“People were a little leery at first. They were like, ‘OK, what is she going to be able to bring to the table.’ After I was able to provide injury management and proper care for injuries – and help get trainees back quickly into training so they did not have to miss a lot of training or be dropped altogether – once I started to prove my worth there, they were very accepting and thought, ‘Oh, this is awesome.’”

Obiedzinski also had to do her share of learning after entering the military setting.

“The structure of the military setting was also something I had to get used to,” she said. “You have to be part of the military when you’re in the military setting – so, knowing proper titles, the proper way to address people, all of the acronyms.

“I felt I had made it in the military setting when I wrote my first sentence that was predominantly acronyms and it made sense,” she said with a laugh.

Obiedzinski is currently working with the U.S. Army Holistic Health and Fitness Program, a pilot program that uses a multifaceted, integrated approach to improve soldier wellness that includes physical training, proper sleep and nutrition, and mental and spiritual readiness.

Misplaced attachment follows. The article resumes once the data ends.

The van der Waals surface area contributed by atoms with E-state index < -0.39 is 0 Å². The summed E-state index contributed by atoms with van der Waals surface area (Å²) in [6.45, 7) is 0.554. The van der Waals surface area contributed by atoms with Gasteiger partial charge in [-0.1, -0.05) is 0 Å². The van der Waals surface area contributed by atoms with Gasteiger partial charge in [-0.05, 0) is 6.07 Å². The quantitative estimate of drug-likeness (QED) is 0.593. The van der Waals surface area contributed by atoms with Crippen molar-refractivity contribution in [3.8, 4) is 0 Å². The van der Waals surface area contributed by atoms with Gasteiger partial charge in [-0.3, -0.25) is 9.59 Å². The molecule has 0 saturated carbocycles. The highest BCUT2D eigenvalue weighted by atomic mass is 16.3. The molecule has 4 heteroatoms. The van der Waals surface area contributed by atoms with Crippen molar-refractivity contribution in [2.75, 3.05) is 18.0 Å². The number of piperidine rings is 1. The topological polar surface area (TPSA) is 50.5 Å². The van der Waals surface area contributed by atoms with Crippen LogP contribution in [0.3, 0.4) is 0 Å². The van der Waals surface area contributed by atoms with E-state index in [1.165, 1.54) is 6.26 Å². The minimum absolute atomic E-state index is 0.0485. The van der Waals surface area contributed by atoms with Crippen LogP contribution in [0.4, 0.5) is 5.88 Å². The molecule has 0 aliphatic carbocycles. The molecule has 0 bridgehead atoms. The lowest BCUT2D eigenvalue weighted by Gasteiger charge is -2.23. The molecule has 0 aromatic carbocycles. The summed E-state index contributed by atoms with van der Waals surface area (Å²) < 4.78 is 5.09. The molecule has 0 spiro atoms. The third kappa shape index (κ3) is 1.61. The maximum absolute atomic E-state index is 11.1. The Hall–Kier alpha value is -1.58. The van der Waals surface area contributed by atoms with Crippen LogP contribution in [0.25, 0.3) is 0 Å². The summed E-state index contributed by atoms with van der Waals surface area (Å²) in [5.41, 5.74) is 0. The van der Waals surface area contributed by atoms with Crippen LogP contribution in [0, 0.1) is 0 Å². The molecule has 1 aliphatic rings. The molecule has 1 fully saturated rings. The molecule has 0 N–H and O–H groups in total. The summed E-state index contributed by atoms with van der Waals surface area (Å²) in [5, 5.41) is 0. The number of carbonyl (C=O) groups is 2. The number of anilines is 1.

“[Working with athletic trainers is] still a very new situation for the Army and most soldiers,” she said, adding that the Holistic Health and Fitness Program will go out to more units in a year or so. “They’re still not used to having an athletic trainer. That has been a huge change for a lot of them. The fact that we are getting to the battalion level, that we’re getting to see our soldiers on a daily basis and really get to know them – and our soldiers can see that we’re getting to know them – it really makes a huge difference in their desire to get better, work with us and do the rehab we assign.

“It’s definitely been a big change. It’s going in the right direction, and going in the right direction pretty quickly. People are becoming more accepting and more willing to come see us and utilize this resource they now have.”

Since joining the military setting, Obiedzinski said she has found her place in athletic training.

“Tactical and military setting is where I will be staying,” she said. “I loved working college and high school, but the military is where I’m meant to be. The fact that I’m helping people stay healthy so they can do their job properly and stay alive makes a huge difference. In my setting, you could very well be preparing a soldier’s body to physically deal with a life-or-death situation. My work helps people stay healthy, stay strong and able to protect themselves and their battle buddies.”

Obiedzinski said she’s thankful that she is working with a patient population she’s passionate about, and encourages other athletic trainers to also find the setting to which they feel a strong connection.

“Don’t be afraid to move around to find the place that fits you,” she said. “If you’re not happy, you don’t have to stay there. Try to find where you’ll be the happiest. You’ll find the setting that fits you.”